Although most modern literature agrees that testing is essential for successful software projects, testing has to be done right. Several bad habits can be identified that not only negatively affect testing performance, but also reduce your development speed. One of the first mistakes people make when they first discover testing is trying to reach 100% code coverage. I was no exception.

Test Balance

The more tests you have for your application, the more difficult it becomes to introduce changes. Everytime you change an existing feature, you have to change at least one test. Everytime you make a refactoring of your project’s architecture (which you should do frequently), you most likely need to adapt multiple tests. As a rule of thumb you can say that the more tests you have, the more difficult it becomes to make changes in your code.

We know that not to write tests is not a solution. Lots of tests, on the other hand, are bad for maintainability. Instead, try to keep a certain test balance by testing only what is important. The following section shows you one possible approach for identifying important tests called risk-based testing.

Risk-Based Testing

The purpose of testing is to avoid regressions in your software resulting of its complexity. These potential regressions can be expressed as risks ranked by their probability and severity. The probability expresses how likely the regression is to occur. The severity expresses how severely the regression would affect the functionality of your application. Both can be expressed in numbers, for instance in a range of 1 to 10 with 10 being the highest severity/probability. Look at the following table for example:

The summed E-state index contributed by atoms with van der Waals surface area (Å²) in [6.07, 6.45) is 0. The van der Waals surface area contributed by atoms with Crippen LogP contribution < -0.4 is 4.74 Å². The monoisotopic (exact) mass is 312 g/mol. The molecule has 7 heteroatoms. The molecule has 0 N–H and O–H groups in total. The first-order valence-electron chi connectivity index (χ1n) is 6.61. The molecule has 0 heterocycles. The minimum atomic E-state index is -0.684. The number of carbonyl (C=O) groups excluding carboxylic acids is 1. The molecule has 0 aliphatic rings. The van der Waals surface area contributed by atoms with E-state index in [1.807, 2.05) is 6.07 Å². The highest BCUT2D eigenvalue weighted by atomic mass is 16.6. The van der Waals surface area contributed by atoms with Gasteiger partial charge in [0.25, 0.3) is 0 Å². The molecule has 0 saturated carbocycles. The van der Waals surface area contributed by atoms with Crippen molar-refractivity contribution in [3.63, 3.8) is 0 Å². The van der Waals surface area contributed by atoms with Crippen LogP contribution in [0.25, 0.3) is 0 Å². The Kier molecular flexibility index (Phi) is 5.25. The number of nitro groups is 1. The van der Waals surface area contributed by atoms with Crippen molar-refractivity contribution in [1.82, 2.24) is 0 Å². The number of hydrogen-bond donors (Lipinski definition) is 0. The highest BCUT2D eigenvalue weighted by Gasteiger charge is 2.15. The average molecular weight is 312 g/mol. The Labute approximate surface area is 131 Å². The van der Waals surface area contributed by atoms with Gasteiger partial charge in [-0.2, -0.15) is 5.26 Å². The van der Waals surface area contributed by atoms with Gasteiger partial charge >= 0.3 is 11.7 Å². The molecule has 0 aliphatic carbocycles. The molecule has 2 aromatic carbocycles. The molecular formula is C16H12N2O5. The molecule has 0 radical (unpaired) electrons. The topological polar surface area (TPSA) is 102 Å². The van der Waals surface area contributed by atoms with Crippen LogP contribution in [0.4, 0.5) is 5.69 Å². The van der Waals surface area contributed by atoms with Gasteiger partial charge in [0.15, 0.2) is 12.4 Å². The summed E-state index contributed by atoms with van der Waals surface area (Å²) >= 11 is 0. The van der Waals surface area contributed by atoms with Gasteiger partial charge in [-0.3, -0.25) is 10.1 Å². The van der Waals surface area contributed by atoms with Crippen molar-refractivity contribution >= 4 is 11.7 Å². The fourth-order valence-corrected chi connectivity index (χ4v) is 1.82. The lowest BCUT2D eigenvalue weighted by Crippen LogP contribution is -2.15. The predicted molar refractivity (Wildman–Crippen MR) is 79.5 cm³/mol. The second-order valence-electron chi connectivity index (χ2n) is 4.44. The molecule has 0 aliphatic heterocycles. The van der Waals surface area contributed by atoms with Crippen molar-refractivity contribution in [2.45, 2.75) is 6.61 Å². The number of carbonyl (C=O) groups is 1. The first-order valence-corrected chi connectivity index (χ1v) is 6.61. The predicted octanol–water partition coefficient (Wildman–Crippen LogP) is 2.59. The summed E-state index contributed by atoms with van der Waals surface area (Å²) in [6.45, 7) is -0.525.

Risk Probability (P) Severity (S) Total (PxS)
getGroup() returns a wrong object 1 3 3
calculatePrice($product) uses a wrong algorithm 7 8 56

The table contains risks for two fictitious methods getGroup() and calculatePrice(). Imagine that the first of these methods only returns an internal property $group. The probability of someone breaking this code by accident is near to non-existent. Assume further that the group is only used for display purposes, so the severity of a broken code is not very high either.

The second method, calculatePrice(), uses an internal algorithm to calculate the price of a product. Because it depends on an external object $product, and because the algorithm is non-trivial, the probability of breaking the code is rather high. Even higher though is the severity of a broken functionality – what could be worse than wrongly calculated prices.